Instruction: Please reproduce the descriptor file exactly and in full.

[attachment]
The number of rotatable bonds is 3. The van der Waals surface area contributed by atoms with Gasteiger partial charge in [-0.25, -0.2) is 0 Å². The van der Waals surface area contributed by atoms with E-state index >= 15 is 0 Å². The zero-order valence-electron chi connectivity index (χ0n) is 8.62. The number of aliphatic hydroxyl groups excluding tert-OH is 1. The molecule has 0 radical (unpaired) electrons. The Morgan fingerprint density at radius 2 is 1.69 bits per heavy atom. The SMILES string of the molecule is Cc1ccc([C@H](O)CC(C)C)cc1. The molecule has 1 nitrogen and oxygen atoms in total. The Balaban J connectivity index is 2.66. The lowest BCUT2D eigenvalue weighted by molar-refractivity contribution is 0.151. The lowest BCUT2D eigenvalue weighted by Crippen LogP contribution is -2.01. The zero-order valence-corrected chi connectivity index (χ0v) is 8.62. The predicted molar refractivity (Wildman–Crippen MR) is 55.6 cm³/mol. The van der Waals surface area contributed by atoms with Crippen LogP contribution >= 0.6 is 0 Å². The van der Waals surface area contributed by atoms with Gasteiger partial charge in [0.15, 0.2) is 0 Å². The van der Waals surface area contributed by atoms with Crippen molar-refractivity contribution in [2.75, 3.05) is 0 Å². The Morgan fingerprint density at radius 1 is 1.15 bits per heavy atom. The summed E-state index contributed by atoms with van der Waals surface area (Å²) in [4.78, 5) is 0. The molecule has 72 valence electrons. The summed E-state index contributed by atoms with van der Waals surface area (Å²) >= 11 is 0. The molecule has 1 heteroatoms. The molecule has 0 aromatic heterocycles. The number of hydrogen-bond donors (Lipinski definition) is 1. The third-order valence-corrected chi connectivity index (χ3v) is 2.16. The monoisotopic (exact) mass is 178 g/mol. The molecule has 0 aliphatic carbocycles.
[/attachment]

The number of rotatable bonds is 3. The van der Waals surface area contributed by atoms with Gasteiger partial charge in [-0.25, -0.2) is 0 Å². The van der Waals surface area contributed by atoms with E-state index >= 15 is 0 Å². The zero-order valence-electron chi connectivity index (χ0n) is 8.62. The number of aliphatic hydroxyl groups excluding tert-OH is 1. The molecule has 0 radical (unpaired) electrons. The Morgan fingerprint density at radius 2 is 1.69 bits per heavy atom. The SMILES string of the molecule is Cc1ccc([C@H](O)CC(C)C)cc1. The molecule has 1 nitrogen and oxygen atoms in total. The Balaban J connectivity index is 2.66. The lowest BCUT2D eigenvalue weighted by molar-refractivity contribution is 0.151. The lowest BCUT2D eigenvalue weighted by Crippen LogP contribution is -2.01. The zero-order valence-corrected chi connectivity index (χ0v) is 8.62. The predicted molar refractivity (Wildman–Crippen MR) is 55.6 cm³/mol. The van der Waals surface area contributed by atoms with Crippen LogP contribution >= 0.6 is 0 Å². The van der Waals surface area contributed by atoms with Gasteiger partial charge in [0.15, 0.2) is 0 Å². The van der Waals surface area contributed by atoms with Crippen molar-refractivity contribution in [2.75, 3.05) is 0 Å². The Morgan fingerprint density at radius 1 is 1.15 bits per heavy atom. The summed E-state index contributed by atoms with van der Waals surface area (Å²) in [4.78, 5) is 0. The molecule has 72 valence electrons. The summed E-state index contributed by atoms with van der Waals surface area (Å²) >= 11 is 0. The molecule has 1 heteroatoms. The molecule has 0 aromatic heterocycles. The number of hydrogen-bond donors (Lipinski definition) is 1. The third-order valence-corrected chi connectivity index (χ3v) is 2.16. The monoisotopic (exact) mass is 178 g/mol. The molecule has 0 aliphatic carbocycles.